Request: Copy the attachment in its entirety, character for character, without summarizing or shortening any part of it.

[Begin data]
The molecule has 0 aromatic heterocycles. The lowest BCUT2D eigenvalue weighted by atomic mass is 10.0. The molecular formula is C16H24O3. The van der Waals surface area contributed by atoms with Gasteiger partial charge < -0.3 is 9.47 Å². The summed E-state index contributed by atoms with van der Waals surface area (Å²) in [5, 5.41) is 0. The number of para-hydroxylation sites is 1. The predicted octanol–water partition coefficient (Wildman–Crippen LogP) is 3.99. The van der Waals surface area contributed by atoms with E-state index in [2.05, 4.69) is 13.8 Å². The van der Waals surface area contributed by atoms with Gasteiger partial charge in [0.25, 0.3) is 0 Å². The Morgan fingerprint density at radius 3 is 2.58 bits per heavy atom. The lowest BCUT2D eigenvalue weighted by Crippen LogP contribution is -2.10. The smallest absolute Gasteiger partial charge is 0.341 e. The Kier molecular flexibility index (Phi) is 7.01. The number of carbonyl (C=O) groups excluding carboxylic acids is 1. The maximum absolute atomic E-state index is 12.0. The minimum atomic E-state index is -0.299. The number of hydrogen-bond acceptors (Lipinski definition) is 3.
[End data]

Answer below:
The molecule has 0 aromatic heterocycles. The lowest BCUT2D eigenvalue weighted by atomic mass is 10.0. The molecular formula is C16H24O3. The van der Waals surface area contributed by atoms with Gasteiger partial charge < -0.3 is 9.47 Å². The summed E-state index contributed by atoms with van der Waals surface area (Å²) in [5, 5.41) is 0. The number of para-hydroxylation sites is 1. The predicted octanol–water partition coefficient (Wildman–Crippen LogP) is 3.99. The van der Waals surface area contributed by atoms with E-state index in [2.05, 4.69) is 13.8 Å². The van der Waals surface area contributed by atoms with Gasteiger partial charge in [0.25, 0.3) is 0 Å². The Morgan fingerprint density at radius 3 is 2.58 bits per heavy atom. The lowest BCUT2D eigenvalue weighted by Crippen LogP contribution is -2.10. The smallest absolute Gasteiger partial charge is 0.341 e. The Kier molecular flexibility index (Phi) is 7.01. The number of carbonyl (C=O) groups excluding carboxylic acids is 1. The maximum absolute atomic E-state index is 12.0. The minimum atomic E-state index is -0.299. The number of hydrogen-bond acceptors (Lipinski definition) is 3.